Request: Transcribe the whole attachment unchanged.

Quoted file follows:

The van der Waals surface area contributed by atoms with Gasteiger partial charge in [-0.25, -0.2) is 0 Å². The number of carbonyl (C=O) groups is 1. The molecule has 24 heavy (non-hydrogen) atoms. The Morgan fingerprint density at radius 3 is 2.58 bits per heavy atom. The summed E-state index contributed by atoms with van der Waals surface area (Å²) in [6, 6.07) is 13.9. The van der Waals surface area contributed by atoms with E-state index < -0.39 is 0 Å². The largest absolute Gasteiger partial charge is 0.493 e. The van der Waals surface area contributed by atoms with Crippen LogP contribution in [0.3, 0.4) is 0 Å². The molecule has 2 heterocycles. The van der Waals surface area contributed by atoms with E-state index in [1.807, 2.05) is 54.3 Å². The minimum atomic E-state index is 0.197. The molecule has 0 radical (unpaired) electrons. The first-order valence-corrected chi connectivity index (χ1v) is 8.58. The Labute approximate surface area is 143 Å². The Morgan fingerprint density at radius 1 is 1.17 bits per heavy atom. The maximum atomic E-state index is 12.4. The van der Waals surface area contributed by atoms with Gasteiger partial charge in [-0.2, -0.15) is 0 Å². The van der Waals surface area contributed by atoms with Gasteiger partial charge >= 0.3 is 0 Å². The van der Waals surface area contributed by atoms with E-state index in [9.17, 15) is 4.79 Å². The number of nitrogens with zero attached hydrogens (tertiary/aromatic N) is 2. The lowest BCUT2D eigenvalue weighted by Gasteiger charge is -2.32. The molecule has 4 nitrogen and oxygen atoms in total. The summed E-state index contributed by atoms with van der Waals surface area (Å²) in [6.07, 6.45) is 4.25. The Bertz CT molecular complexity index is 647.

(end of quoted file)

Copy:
The van der Waals surface area contributed by atoms with Gasteiger partial charge in [-0.25, -0.2) is 0 Å². The number of carbonyl (C=O) groups is 1. The molecule has 24 heavy (non-hydrogen) atoms. The Morgan fingerprint density at radius 3 is 2.58 bits per heavy atom. The summed E-state index contributed by atoms with van der Waals surface area (Å²) in [6, 6.07) is 13.9. The van der Waals surface area contributed by atoms with E-state index < -0.39 is 0 Å². The largest absolute Gasteiger partial charge is 0.493 e. The van der Waals surface area contributed by atoms with Crippen LogP contribution in [0.3, 0.4) is 0 Å². The molecule has 2 heterocycles. The van der Waals surface area contributed by atoms with E-state index in [1.807, 2.05) is 54.3 Å². The minimum atomic E-state index is 0.197. The molecule has 0 radical (unpaired) electrons. The first-order valence-corrected chi connectivity index (χ1v) is 8.58. The Labute approximate surface area is 143 Å². The Morgan fingerprint density at radius 1 is 1.17 bits per heavy atom. The maximum atomic E-state index is 12.4. The van der Waals surface area contributed by atoms with Gasteiger partial charge in [-0.2, -0.15) is 0 Å². The van der Waals surface area contributed by atoms with Gasteiger partial charge >= 0.3 is 0 Å². The van der Waals surface area contributed by atoms with E-state index in [9.17, 15) is 4.79 Å². The number of nitrogens with zero attached hydrogens (tertiary/aromatic N) is 2. The lowest BCUT2D eigenvalue weighted by Gasteiger charge is -2.32. The molecule has 4 nitrogen and oxygen atoms in total. The summed E-state index contributed by atoms with van der Waals surface area (Å²) in [6.07, 6.45) is 4.25. The Bertz CT molecular complexity index is 647.